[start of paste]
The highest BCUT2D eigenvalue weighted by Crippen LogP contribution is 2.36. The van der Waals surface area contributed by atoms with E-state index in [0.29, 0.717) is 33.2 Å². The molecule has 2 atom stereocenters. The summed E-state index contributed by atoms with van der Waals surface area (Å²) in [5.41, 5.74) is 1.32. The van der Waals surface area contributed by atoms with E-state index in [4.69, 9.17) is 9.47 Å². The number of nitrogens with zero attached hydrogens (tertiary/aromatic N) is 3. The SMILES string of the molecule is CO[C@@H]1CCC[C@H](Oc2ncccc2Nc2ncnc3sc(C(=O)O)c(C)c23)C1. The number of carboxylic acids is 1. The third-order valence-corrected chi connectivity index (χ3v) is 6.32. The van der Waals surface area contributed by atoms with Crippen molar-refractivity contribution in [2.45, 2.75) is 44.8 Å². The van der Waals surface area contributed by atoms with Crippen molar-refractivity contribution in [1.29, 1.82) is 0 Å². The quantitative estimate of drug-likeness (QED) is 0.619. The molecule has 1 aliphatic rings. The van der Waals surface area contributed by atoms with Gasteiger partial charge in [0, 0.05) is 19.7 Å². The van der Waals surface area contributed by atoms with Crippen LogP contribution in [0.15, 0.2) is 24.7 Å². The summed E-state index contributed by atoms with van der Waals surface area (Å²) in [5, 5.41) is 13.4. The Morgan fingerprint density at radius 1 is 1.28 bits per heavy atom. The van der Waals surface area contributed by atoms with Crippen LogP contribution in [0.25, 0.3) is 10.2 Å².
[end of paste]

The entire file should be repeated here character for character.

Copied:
The highest BCUT2D eigenvalue weighted by Crippen LogP contribution is 2.36. The van der Waals surface area contributed by atoms with E-state index in [0.29, 0.717) is 33.2 Å². The molecule has 2 atom stereocenters. The summed E-state index contributed by atoms with van der Waals surface area (Å²) in [5.41, 5.74) is 1.32. The van der Waals surface area contributed by atoms with E-state index in [4.69, 9.17) is 9.47 Å². The number of nitrogens with zero attached hydrogens (tertiary/aromatic N) is 3. The SMILES string of the molecule is CO[C@@H]1CCC[C@H](Oc2ncccc2Nc2ncnc3sc(C(=O)O)c(C)c23)C1. The number of carboxylic acids is 1. The third-order valence-corrected chi connectivity index (χ3v) is 6.32. The van der Waals surface area contributed by atoms with Crippen molar-refractivity contribution in [2.45, 2.75) is 44.8 Å². The van der Waals surface area contributed by atoms with Crippen molar-refractivity contribution in [1.29, 1.82) is 0 Å². The quantitative estimate of drug-likeness (QED) is 0.619. The molecule has 1 aliphatic rings. The van der Waals surface area contributed by atoms with Gasteiger partial charge in [0, 0.05) is 19.7 Å². The van der Waals surface area contributed by atoms with Crippen LogP contribution in [0.15, 0.2) is 24.7 Å². The summed E-state index contributed by atoms with van der Waals surface area (Å²) in [5, 5.41) is 13.4. The Morgan fingerprint density at radius 1 is 1.28 bits per heavy atom. The van der Waals surface area contributed by atoms with Crippen LogP contribution in [0.25, 0.3) is 10.2 Å².